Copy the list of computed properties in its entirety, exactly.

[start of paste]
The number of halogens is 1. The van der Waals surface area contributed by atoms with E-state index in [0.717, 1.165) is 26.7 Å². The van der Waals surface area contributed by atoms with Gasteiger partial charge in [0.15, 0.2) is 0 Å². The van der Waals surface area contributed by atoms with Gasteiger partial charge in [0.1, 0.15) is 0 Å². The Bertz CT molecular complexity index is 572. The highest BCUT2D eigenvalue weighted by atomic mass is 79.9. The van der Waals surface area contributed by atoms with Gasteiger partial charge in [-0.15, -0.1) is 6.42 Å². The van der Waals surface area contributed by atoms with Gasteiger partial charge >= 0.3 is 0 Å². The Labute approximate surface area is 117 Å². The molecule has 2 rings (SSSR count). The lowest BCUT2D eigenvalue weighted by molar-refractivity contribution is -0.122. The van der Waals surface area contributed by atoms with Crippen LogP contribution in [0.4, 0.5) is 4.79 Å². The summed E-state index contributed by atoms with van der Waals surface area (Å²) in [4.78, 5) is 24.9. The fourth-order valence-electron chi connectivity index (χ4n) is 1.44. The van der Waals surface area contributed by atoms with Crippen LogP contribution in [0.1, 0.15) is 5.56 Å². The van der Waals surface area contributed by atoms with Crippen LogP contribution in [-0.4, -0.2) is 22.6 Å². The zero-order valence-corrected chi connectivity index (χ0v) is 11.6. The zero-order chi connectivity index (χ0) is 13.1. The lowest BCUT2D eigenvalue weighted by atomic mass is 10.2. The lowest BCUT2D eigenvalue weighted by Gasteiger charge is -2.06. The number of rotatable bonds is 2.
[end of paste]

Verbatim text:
The number of halogens is 1. The van der Waals surface area contributed by atoms with E-state index in [0.717, 1.165) is 26.7 Å². The van der Waals surface area contributed by atoms with Gasteiger partial charge in [0.15, 0.2) is 0 Å². The van der Waals surface area contributed by atoms with Gasteiger partial charge in [0.1, 0.15) is 0 Å². The Bertz CT molecular complexity index is 572. The highest BCUT2D eigenvalue weighted by atomic mass is 79.9. The van der Waals surface area contributed by atoms with Gasteiger partial charge in [-0.15, -0.1) is 6.42 Å². The van der Waals surface area contributed by atoms with Gasteiger partial charge >= 0.3 is 0 Å². The Labute approximate surface area is 117 Å². The molecule has 2 rings (SSSR count). The lowest BCUT2D eigenvalue weighted by molar-refractivity contribution is -0.122. The van der Waals surface area contributed by atoms with Crippen LogP contribution in [0.4, 0.5) is 4.79 Å². The summed E-state index contributed by atoms with van der Waals surface area (Å²) in [4.78, 5) is 24.9. The fourth-order valence-electron chi connectivity index (χ4n) is 1.44. The van der Waals surface area contributed by atoms with Crippen LogP contribution in [0.1, 0.15) is 5.56 Å². The van der Waals surface area contributed by atoms with Crippen LogP contribution in [-0.4, -0.2) is 22.6 Å². The zero-order valence-corrected chi connectivity index (χ0v) is 11.6. The zero-order chi connectivity index (χ0) is 13.1. The lowest BCUT2D eigenvalue weighted by atomic mass is 10.2. The lowest BCUT2D eigenvalue weighted by Gasteiger charge is -2.06. The number of rotatable bonds is 2.